Colby Rasmus was back in the Cardinals’ lineup yesterday for the first time in two weeks, and after the game the 24-year-old center fielder and manager Tony La Russa denied the reported “rift” between them.
Rasmus said: “From my side, me and Tony, we’re on good terms.”
However, in downplaying their “issues” that have been reported extensively this month La Russa admitted that the two “had a heated exchange earlier this season” and still took a few jabs at Rasmus:
There is no issue. I feel like he’s got a chance to be a really good player. He’s young. He’s learning. Even while he’s been inconsistent, he’s still a good player. Colby believes he needs to hit for power to make a mark. I stress to him if he can hit .300, he’ll help us a lot more than that. In that .300, there will be home runs. But there will also be going first to third, stealing bases, using his legs. He’s young. In the back of his mind, he knows if he catches one, it’s going.
Keep in mind that earlier this week St. Louis Post Dispatch beat reporter Joe Strauss speculated that “either La Russa or Rasmus is gone from St. Louis before the 2011 season” and columnist Bernie Miklasz opined that the La Russa-Rasmus situation “is very strange and it must end.”
Perhaps the whole thing has been overblown or perhaps La Russa and Rasmus are simply trying to play nice for the rest of the season, with La Russa struggling to do so without still taking the young player down a few notches in the media. Either way, outwardly at least Rasmus is saying all the right things and at 24 years old he’s been one of the best all-around center fielders in baseball, so I tend to think he’s a bigger part of the Cardinals’ future than La Russa.
Yesterday the Double-A Texas League named Mike Moustakas its player of the year despite his promotion to Triple-A six weeks earlier and then the stud Royals prospect celebrated his honor a few hours later with three homers and 11 RBIs in last night’s game.
Moustakas hit .347 with 21 homers, 24 doubles, and a ridiculous 1.100 OPS in 66 games at Double-A. He hasn’t been able to keep up those video game-like numbers in the Pacific Coast League, but a 21-year-old hitting .297 with 13 homers, 14 doubles, and a .569 slugging percentage in 45 games at Triple-A is still incredibly impressive.
Between the two levels he’s hitting .326/.376/.637 with 34 homers and 39 doubles in 111 games, with the former No. 2 overall pick’s only real weakness being a lack of plate discipline. Of course, I wouldn’t be all that interested in drawing walks if I was slugging .637 either and Moustakas has cut his strikeouts even while upping his power.
Things have been ugly in Kansas City again this season, but fortunately for Zack Greinke, Billy Butler, and Royals fans some big-time help is on the way.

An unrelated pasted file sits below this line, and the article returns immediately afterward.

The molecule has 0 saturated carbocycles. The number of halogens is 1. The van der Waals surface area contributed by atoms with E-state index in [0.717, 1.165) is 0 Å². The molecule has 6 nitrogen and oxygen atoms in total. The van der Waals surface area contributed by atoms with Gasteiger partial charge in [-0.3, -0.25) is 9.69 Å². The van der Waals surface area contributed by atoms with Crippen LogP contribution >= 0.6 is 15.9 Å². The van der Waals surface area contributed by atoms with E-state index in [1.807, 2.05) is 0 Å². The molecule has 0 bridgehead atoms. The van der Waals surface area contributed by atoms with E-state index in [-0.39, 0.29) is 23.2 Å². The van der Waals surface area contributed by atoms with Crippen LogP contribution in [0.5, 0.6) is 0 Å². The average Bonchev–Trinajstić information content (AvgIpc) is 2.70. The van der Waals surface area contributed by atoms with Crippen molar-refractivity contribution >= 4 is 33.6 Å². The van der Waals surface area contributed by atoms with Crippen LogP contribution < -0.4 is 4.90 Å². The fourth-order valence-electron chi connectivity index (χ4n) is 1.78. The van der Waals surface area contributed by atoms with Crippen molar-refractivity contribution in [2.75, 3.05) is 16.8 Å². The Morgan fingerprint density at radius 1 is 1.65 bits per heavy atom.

Acquired from the Brewers for Chris Dickerson three weeks ago, Jim Edmonds played just nine games for the Reds before being sidelined by an oblique injury and the 40-year-old said yesterday that he’s now leaning toward retiring after the season:
I’m leaning toward shutting it down and being a family man again. I’ve made my mark. I’ve done as much as I can do as an everyday player.
Edmonds will try to get healthy enough to contribute to the Reds down the stretch and into October, but told Milwaukee reporters that he misses playing for the Brewers:
I had a blast there. I miss it, actually. It’s been a bit of a tough transition. It’s never easy to leave guys that you’ve spent four months with. I can’t say enough about the front office, the fans. It’s a great place to play. It’s a first-class organization all the way through. They made it comfortable for me and my family. You can’t beat it.
He also revealed that Brewers manager Ken Macha talked him out of calling it quits just prior to the trade, with Edmonds saying “it was the only thing that kept me going.”
Edmonds has played remarkably well this season considering he’s 40 years old, sat out all of last season after failing to find an interested team, and has struggled with various injuries. He’s hit .277/.337/.481 with nine homers and 23 doubles in 264 plate appearances, and his .818 OPS ranks fourth among NL center fielders with at least 250 trips to the plate.
I’m fairly certain Edmonds won’t come close to getting the votes necessary for the Hall of Fame, but he has a very good case and is perhaps one of the most underrated players of this era. He’s an eight-time Gold Glove winner with 391 career homers and a .902 lifetime OPS that ranks 10th all time among center fielders. Few people seem to recognize it, but Edmonds is likely one of the dozen best center fielders in baseball history.